The barbershop I was being asked to help get a little viral marketing boost to, was located on the second floor of an office park far away from any main street in town. I asked why the shop couldn’t be located in literally a dozen spots I could name in town that had been vacant for years. And then, with a smirk and brash words, she made it clear:
“The town has a rule about featuring a given number of specific businesses within certain distances.” And I scoffed. “We have like one barbershop I know of, and I’m not even sure it’s open anymore.” I retorted. She tilted her head down, glasses on the tip of her nose long enough to meet my eyes with hers.
I grew uncomfortable immediately. The entire brand she’d described to me was one of high class. A one-to-one barber-to-client experience. Come in. Sit down. The time and the chair is yours. Door closed until the next appointment in. Old-fashioned hot towel and shave, and a custom cut at a rate that clearly was a step above my admitted “Great Clips” personal flair. “And the only place the village could point you to was a single-room office in a building down the street from the recycling plant?”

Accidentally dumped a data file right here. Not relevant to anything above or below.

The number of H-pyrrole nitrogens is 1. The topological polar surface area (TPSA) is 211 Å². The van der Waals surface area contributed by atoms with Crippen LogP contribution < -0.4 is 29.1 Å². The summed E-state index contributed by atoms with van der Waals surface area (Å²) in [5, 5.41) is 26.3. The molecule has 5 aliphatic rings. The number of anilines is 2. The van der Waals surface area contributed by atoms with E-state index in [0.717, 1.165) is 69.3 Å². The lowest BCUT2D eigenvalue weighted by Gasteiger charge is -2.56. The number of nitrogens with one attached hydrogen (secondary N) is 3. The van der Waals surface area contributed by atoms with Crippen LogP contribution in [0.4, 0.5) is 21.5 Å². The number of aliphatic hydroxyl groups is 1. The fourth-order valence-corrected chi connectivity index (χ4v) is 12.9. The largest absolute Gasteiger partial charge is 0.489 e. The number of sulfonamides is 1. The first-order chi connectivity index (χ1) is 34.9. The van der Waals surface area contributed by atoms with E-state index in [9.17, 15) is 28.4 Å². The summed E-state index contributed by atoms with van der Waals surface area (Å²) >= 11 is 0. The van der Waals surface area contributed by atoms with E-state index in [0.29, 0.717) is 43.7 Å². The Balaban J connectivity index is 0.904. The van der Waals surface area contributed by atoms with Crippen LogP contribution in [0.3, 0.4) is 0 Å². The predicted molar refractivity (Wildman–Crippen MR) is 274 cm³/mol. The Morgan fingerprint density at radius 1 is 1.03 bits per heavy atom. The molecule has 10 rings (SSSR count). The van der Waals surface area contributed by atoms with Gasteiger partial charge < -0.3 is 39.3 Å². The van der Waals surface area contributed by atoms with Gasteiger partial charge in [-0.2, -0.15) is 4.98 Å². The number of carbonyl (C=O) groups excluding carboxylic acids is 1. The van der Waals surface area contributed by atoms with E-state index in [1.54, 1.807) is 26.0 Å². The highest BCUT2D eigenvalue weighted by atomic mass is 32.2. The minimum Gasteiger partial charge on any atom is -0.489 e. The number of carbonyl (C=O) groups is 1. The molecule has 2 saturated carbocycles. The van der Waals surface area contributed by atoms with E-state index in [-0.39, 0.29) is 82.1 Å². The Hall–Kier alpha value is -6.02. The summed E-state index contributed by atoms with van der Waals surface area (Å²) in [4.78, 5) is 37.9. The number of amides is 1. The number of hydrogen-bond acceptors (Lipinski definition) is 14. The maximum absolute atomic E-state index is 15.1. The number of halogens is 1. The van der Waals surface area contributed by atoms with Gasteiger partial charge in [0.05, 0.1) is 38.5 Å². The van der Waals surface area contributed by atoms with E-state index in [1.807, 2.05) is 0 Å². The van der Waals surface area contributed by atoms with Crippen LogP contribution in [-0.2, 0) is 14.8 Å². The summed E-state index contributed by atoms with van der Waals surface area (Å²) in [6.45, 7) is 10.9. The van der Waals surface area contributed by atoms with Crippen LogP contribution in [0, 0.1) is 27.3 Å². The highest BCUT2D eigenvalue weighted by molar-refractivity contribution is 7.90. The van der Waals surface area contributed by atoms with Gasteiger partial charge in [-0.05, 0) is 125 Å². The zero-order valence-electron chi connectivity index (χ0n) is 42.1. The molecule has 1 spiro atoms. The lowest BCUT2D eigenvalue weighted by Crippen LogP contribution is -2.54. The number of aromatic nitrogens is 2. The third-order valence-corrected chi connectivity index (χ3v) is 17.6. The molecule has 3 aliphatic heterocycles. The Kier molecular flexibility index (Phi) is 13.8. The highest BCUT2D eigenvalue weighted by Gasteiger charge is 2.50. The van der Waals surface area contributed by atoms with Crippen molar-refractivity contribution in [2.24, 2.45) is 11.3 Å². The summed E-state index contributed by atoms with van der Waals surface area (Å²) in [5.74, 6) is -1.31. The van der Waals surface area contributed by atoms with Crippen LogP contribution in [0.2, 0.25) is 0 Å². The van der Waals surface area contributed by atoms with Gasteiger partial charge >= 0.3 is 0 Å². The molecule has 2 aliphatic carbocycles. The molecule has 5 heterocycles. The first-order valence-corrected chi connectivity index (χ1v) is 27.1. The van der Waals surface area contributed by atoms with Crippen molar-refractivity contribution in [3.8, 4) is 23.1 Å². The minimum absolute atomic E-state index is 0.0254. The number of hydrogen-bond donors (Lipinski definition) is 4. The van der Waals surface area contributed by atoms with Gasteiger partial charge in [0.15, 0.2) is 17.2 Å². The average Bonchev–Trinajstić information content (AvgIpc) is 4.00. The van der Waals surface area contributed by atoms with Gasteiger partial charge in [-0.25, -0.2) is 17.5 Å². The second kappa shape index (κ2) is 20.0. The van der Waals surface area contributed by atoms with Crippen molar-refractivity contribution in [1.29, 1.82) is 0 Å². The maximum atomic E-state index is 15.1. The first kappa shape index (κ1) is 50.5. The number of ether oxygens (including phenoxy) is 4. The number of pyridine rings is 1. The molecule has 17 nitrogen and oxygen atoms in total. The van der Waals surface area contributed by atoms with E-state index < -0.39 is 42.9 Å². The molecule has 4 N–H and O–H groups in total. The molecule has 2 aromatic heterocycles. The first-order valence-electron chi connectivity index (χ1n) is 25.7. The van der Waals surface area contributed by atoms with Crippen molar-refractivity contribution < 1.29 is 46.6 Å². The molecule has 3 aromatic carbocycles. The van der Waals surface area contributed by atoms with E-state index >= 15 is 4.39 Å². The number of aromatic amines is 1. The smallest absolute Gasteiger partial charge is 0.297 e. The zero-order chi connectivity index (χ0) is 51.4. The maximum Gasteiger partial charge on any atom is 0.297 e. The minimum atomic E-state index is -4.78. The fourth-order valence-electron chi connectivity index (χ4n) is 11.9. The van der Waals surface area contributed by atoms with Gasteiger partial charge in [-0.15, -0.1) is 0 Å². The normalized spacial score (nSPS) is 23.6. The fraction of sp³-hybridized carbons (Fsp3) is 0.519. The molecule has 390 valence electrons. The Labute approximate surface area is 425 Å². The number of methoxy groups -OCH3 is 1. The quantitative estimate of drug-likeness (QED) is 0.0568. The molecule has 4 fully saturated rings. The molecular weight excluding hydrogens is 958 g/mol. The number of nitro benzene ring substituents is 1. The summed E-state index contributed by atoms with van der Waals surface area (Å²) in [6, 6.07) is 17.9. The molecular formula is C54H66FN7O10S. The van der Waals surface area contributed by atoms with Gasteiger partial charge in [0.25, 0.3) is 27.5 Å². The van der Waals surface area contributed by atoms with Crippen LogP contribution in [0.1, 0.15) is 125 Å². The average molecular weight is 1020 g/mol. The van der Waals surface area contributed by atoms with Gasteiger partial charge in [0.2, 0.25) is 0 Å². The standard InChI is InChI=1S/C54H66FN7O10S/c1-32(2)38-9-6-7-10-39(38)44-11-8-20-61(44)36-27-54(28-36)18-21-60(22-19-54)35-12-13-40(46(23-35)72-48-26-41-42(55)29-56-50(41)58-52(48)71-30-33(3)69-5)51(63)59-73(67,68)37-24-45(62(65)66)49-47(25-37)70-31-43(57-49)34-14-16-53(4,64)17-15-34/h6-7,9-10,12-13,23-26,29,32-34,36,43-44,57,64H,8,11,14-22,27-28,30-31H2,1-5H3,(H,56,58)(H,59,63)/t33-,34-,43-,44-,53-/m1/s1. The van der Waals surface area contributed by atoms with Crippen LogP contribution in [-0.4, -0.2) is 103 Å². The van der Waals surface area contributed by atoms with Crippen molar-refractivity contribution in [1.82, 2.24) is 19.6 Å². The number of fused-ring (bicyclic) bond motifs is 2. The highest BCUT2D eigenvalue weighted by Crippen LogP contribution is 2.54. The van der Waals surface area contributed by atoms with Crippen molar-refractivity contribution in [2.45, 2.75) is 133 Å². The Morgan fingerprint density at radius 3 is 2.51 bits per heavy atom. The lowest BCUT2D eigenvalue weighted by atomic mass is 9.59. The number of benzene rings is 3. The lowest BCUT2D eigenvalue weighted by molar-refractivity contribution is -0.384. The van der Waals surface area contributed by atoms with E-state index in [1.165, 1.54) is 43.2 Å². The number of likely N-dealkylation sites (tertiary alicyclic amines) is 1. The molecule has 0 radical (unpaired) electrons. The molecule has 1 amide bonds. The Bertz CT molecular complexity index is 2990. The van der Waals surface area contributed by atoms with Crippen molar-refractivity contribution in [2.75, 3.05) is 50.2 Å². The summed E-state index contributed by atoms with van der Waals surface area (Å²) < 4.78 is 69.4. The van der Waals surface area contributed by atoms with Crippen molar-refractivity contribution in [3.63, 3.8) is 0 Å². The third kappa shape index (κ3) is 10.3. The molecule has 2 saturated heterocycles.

She laughed, and paid the bill for lunch.
Coby has cut my hair and trimmed my beard up now for the better part of 2 years. Each time I’ve come in, his chair spun towards to door awaiting me, has never felt a foreign place. As soon as the clippers are on, a playlist of music I’d made to share with Coby after our first cut comes on. He plays it not to cater to me, but because he likes the tracks. We talk about everything. Politics. Pro-wrestling. Superheroes. He asks about my boys. He tells me about his daughter. And for that time in his chair, I will always think back to why we’re down the street from a Chick-Fil-A and Wal-Mart… and not our town’s farm-to-table café, or martini bar. But even in those moments of duress, the smile doesn’t leave Coby’s face. His lease will be up soon enough, and there’s a chance next time around he’s given the spot in town he deserves.